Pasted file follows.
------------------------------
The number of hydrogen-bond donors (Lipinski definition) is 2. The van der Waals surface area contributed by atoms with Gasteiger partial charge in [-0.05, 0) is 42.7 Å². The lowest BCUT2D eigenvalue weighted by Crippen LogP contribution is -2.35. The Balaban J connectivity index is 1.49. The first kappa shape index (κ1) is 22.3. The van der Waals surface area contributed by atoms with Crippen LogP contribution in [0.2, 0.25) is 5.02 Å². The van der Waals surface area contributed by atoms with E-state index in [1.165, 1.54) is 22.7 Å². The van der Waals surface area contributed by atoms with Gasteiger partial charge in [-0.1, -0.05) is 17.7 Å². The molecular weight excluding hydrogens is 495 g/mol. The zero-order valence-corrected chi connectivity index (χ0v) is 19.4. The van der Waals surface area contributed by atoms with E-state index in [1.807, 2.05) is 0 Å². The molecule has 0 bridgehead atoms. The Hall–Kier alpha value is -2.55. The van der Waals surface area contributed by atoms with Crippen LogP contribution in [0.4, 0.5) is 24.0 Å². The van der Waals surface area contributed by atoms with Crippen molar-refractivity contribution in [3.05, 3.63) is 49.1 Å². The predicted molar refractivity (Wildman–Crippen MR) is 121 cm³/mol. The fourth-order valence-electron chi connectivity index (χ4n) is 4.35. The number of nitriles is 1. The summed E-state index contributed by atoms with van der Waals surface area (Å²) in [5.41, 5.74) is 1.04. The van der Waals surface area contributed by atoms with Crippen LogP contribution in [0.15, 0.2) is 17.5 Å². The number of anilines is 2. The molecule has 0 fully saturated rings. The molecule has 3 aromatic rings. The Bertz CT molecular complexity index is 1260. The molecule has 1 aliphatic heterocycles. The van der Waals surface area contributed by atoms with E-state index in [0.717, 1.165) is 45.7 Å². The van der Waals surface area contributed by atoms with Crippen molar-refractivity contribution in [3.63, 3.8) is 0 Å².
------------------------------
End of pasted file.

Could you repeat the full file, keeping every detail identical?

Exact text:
The number of hydrogen-bond donors (Lipinski definition) is 2. The van der Waals surface area contributed by atoms with Gasteiger partial charge in [-0.05, 0) is 42.7 Å². The lowest BCUT2D eigenvalue weighted by Crippen LogP contribution is -2.35. The Balaban J connectivity index is 1.49. The first kappa shape index (κ1) is 22.3. The van der Waals surface area contributed by atoms with Crippen LogP contribution in [0.2, 0.25) is 5.02 Å². The van der Waals surface area contributed by atoms with E-state index in [1.165, 1.54) is 22.7 Å². The van der Waals surface area contributed by atoms with Gasteiger partial charge in [-0.1, -0.05) is 17.7 Å². The molecular weight excluding hydrogens is 495 g/mol. The zero-order valence-corrected chi connectivity index (χ0v) is 19.4. The van der Waals surface area contributed by atoms with E-state index in [1.807, 2.05) is 0 Å². The molecule has 0 bridgehead atoms. The Hall–Kier alpha value is -2.55. The van der Waals surface area contributed by atoms with Crippen LogP contribution in [0.4, 0.5) is 24.0 Å². The van der Waals surface area contributed by atoms with Crippen molar-refractivity contribution in [3.05, 3.63) is 49.1 Å². The predicted molar refractivity (Wildman–Crippen MR) is 121 cm³/mol. The fourth-order valence-electron chi connectivity index (χ4n) is 4.35. The number of nitriles is 1. The summed E-state index contributed by atoms with van der Waals surface area (Å²) in [5.41, 5.74) is 1.04. The van der Waals surface area contributed by atoms with Crippen LogP contribution in [0.15, 0.2) is 17.5 Å². The number of anilines is 2. The molecule has 0 fully saturated rings. The molecule has 3 aromatic rings. The Bertz CT molecular complexity index is 1260. The molecule has 1 aliphatic heterocycles. The van der Waals surface area contributed by atoms with E-state index in [0.717, 1.165) is 45.7 Å². The van der Waals surface area contributed by atoms with Crippen molar-refractivity contribution in [3.63, 3.8) is 0 Å².